I think the best approach is to say, "You think the current translation is spiritual rich; wait until you try the revised one!"
Monday, September 13, 2010
8. Periods of renewal in the Church are also intense moments of catechesis. In the great era of the Fathers of the Church, saintly bishops devoted an important part of their ministry to catechesis. St. Cyril of Jerusalem and St. John Chrysostom, St. Ambrose and St. Augustine, and many other Fathers wrote catechetical works that remain models for us.
Saturday, September 11, 2010
Monday, September 06, 2010
Oremus. Omnipotens, sempiterne Deus, qui gloriosae Virginis Matris Mariae corpus et animam, ut dignum Filii tui habitaculum effici mereretur, Spiritu Sancto cooperante, praeparasti: da, ut cuius commemoratione laetamure; eius pia intercessione, ab instantibus malis et a morte perpetua liberemur. Per eumdem Christum Dominum nostrum. Amen
(Let us pray. Almighty and everlasting God, by the cooperation of the Holy Spirit, you prepared the body and soul of Mary, glorious Virgin and Mother, to become the worthy habitation of your Son; grant that by her gracious intercession, in whose commemoration we rejoice, we may be delivered from present evils and from everlasting death. Through the same Christ our Lord. Amen
He links, however, to the one I'm familiar with:
Oremus. Deus refugium nostrum et virtus, populum ad te clamantem propitius respice; et intercedente gloriosa et immaculata Virgine Dei Genitrice Maria, cum beato Joseph eius Sponso, ac beatis Apostolis tuis Petro et Paulo, et omnibus Sanctis, quas pro conversione peccatorum, pro libertate et exaltatione sanctae Matris Ecclesiae, preces effundimus, misericors et benignus exaudi. Per eumdem Christum Dominum nostrum Amen.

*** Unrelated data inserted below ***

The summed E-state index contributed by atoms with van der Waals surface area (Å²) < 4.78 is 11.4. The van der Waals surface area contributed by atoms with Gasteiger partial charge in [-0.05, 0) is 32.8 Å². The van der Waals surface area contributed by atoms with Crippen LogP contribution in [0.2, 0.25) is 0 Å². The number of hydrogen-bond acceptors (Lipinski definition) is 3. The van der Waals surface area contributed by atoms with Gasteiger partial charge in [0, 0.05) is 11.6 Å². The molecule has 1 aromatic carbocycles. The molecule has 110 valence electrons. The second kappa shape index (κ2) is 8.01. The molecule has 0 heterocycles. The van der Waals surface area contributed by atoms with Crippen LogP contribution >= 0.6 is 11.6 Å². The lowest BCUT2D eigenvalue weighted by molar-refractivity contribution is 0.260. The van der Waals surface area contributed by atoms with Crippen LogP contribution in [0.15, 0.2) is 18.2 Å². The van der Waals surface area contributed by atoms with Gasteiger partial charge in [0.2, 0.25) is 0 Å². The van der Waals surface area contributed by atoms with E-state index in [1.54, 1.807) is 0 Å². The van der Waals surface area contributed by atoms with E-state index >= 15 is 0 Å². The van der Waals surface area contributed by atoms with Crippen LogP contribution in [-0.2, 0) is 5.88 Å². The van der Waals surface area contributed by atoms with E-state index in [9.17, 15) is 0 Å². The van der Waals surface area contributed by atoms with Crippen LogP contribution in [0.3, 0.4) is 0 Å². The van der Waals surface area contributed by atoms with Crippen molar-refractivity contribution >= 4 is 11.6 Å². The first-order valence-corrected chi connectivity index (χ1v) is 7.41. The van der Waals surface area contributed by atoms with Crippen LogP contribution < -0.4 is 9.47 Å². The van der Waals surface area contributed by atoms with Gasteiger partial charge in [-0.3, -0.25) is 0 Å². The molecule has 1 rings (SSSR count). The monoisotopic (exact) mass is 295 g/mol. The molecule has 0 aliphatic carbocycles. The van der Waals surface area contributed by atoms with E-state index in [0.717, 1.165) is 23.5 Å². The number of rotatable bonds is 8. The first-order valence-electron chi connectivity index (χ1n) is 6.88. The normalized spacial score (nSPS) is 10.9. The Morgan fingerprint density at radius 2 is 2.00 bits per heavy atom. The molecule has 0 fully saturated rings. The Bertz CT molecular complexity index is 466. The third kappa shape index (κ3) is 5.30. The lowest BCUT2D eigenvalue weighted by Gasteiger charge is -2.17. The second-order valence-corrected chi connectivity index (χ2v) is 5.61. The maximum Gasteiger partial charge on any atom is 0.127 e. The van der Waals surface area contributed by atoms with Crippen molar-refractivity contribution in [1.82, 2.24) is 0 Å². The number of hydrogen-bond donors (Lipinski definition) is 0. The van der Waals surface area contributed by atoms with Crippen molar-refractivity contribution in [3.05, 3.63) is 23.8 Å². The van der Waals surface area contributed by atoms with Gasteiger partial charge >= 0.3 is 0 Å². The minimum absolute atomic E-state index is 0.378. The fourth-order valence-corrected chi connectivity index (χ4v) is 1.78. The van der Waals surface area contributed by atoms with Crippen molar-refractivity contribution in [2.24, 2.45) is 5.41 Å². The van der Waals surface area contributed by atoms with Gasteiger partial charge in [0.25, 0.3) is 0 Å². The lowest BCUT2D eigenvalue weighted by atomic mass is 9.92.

(Which means something like this: O God our refuge and our strength, graciously receive the people calling to you; and through the intercession of the glorious and immaculate Virgin Mary, the Mother of God, with her spouse blessed Joseph, and your blessed Apostles Peter and Paul, and all the saints, mercifully and generously hear the prayers we pour forth for the conversion of sinners, for the freedom and exaltation of Holy Mother Church. Through Christ our Lord. Amen.)
DEUS, cuius Unigenitus per vitam, mortem et resurrectionem suam nobis salutis aeternae praemia comparavit, concede, quaesumus: ut haec mysteria sacratissimo beatae Mariae Virginis Rosario recolentes, et imitemur quod continent, et quod promittunt assequamur. Per eundem Christum Dominum nostrum. Amen.Let us pray
GOD, Who by the life, death, and resurrection of Thy only-begotten Son, hath purchased for us the rewards of eternal salvation, grant, we beseech Thee, that meditating on these mysteries of the most holy Rosary of the Blessed Virgin Mary, we may imitate what they contain and obtain what they promise, through the same Christ our Lord. Amen.
Friday, September 03, 2010
Magis entails three major facets: (1) exploring new frontiers of the mind, particularly in science, philosophy, and theology; (2) pursuing new endeavors of the heart and spirit; and (3) providing resources for others to do likewise.
The Magis Center of Reason and Faith (MCRF) is dedicated to demonstrating the complementary relationship among physics, philosophy, reason, and faith. In the last ten to fifteen years, rational evidence for the existence of God from the fields of astrophysics, philosophy of mathematics, and metaphysics has increased significantly. Indeed, no other decade in history has revealed more or better evidence for the existence of God. The Magis Center of Reason and Faith is dedicated to exploring the close connection between reason and faith in three areas: